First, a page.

Back to school means back to a routine. If you have a high school student who will be driving to school this year, it may be time to review some basic, but important safety tips.
While young drivers are historically safer behind the wheel during the school year than during the summer months, there are still some risks your teen may face. Continue reading to learn tips that can help your student protect himself and others behind the wheel this school year.
Don’t Offer Rides to Classmates
Carpooling may be economical and environmentally responsible, but it can be particularly dangerous for teenagers. Studies show that teens are easily distracted by other teens in the car with them without supervision. They are also more likely to engage in risky behaviors and ultimately be killed in a car accident.
Just one additional passenger in the vehicle can increase the risk of a fatal collision by nearly half, and the risk is double with two additional passengers. Astoundingly, teens are four times more likely to be in a fatal accident if they drive with three or more peers in the vehicle than if they were alone. If your teenager has a graduated driver’s license, he or she may already be legally restricted to the number of peers who can ride with them. Parents, however, can help enforce these rules and even establish their own boundaries for passengers.
Avoid Late Night Commutes
Teen athletes are often required to attend practices and games – sometimes out of town. Entire teams often travel together and return to school late at night. Avoid letting your teen drive him or herself home – particularly if the commute will take place after 9 p.m. While the law allows for nighttime driving for school purposes even with a graduated driver’s license, you may want to consider picking up your teen instead. According to the International Institute for Highway Safety, 2 in 5 fatal collisions involving teenagers occur between the hours of 9 p.m. and 5 a.m.
Pay Attention to School Zones and Buses
Teen drivers must drive through school zones to attend school each morning, and they probably pass a couple of buses along the way. School zones and school bus stops are particularly dangerous areas for pedestrians and students traveling on bikes and on foot. Teach your teen to leave home early enough to avoid feeling rushed. This can help prevent the temptation to speed or zoom past a school bus that has stopped to pick up children. You might also want to teach your teen to look out for pedestrians who jaywalk or cyclists who do not obey traffic laws.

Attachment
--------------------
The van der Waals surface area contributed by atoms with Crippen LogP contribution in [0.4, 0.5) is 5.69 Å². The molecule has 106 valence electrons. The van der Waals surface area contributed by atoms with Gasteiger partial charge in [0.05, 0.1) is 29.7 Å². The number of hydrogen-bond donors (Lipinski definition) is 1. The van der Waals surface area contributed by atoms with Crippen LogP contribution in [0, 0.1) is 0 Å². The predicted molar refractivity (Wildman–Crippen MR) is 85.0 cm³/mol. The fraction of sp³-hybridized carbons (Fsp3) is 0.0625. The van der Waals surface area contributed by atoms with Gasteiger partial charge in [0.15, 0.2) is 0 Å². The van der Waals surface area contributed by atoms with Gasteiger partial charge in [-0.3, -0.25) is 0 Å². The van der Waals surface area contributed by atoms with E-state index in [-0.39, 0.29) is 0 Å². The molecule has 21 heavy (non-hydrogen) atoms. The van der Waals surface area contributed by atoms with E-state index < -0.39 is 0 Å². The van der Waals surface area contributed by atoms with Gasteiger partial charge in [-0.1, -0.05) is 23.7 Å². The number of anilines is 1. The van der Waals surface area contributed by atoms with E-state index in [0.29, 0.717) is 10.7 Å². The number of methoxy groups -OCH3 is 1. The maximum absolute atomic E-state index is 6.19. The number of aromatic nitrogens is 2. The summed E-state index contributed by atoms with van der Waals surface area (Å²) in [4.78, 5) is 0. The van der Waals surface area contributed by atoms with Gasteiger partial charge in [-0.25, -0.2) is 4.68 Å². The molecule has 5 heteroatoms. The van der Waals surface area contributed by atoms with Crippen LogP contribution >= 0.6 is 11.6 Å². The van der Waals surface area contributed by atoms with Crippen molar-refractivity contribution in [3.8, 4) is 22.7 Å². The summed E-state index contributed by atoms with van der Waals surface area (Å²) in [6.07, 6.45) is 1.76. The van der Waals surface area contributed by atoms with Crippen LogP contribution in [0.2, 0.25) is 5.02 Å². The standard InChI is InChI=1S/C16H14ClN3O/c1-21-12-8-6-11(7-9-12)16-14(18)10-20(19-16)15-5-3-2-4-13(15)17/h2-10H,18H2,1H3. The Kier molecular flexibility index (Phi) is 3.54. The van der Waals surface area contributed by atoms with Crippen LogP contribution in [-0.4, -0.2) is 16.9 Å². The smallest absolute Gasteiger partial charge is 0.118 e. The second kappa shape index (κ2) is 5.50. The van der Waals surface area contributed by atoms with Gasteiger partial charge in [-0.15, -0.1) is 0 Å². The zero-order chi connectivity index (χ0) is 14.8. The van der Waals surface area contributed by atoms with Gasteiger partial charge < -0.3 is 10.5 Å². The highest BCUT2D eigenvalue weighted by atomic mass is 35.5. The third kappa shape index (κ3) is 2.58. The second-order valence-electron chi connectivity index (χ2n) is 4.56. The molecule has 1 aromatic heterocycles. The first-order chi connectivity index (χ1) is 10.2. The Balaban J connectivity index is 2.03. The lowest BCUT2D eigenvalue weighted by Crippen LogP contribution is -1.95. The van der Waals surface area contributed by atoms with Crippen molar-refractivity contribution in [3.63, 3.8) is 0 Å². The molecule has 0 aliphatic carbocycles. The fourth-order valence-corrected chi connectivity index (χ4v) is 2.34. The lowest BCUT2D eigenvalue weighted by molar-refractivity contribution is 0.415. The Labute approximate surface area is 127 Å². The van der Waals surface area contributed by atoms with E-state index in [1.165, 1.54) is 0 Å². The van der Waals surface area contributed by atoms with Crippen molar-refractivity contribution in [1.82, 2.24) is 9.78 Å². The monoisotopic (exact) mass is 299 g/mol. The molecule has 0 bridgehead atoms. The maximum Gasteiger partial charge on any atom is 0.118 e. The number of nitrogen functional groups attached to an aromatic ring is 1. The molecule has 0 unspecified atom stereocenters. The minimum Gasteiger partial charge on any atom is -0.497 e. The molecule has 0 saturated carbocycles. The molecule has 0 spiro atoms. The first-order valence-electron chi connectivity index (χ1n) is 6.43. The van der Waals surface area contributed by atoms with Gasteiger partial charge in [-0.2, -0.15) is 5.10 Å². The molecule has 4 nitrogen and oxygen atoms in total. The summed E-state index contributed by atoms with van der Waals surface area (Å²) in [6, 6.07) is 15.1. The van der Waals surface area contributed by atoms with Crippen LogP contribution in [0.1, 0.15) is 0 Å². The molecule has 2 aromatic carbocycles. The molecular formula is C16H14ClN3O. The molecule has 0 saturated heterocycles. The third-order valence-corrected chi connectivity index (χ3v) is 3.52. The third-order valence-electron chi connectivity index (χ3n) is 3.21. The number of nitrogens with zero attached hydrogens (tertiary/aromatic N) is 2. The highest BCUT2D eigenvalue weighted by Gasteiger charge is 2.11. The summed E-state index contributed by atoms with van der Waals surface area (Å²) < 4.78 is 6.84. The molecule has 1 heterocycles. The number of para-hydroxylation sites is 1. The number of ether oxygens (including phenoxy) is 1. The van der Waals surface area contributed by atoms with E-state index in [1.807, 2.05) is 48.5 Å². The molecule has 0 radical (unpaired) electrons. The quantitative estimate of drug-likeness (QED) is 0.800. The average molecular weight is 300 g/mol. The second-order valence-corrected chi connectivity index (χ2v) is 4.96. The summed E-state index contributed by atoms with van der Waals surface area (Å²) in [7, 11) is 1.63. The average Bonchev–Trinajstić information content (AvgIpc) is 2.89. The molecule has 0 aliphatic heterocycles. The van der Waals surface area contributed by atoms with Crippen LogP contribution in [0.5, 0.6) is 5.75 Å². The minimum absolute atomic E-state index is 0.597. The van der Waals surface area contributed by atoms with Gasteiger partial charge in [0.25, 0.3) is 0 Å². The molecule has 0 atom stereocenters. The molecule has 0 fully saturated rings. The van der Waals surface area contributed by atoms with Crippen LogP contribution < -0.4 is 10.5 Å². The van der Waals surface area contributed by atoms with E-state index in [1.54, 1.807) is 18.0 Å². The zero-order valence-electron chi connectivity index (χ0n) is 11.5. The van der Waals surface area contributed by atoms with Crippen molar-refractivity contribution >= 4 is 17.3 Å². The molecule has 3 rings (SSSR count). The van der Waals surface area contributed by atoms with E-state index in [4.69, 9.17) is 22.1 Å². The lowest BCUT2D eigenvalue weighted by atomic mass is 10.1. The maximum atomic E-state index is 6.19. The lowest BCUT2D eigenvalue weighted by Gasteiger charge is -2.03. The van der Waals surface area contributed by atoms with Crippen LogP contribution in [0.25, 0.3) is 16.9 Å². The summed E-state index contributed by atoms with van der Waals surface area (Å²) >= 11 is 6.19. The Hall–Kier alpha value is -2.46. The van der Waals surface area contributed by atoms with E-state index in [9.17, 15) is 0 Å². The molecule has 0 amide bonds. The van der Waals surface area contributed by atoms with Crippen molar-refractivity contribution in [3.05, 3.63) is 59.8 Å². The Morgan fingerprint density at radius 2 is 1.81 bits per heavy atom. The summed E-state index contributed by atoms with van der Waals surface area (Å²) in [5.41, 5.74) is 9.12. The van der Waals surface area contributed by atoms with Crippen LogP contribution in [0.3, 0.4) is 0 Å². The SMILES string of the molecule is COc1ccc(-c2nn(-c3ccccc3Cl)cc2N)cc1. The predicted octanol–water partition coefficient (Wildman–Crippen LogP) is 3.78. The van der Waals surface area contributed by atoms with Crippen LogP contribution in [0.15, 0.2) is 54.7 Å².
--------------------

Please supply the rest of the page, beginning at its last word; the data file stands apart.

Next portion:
Review Your Parent-Teen Driver Contract
As a provider of car insurance for teens, we know the power of parental involvement in keeping teen drivers safe. We encourage proactive steps like parent-driver agreements that could help keep Lake Geneva teens safer on the road.
Many parents create parent-teen driver contracts when young people start driving for the first time. These contracts generally outline the household driving curfew, the boundaries in which the teenager is expected to remain, and any other guidelines put in place by parents. It can also contain an agreement that your teen will always wear a safety belt without exception, and call for a ride if he or she is too fatigued or otherwise incapable of safely driving.
If you have not created a parent-teen contract for your home, doing so could help your teen think twice before engaging in risky behavior. You can create your own contract, or use the one offered by the Centers for Disease Control.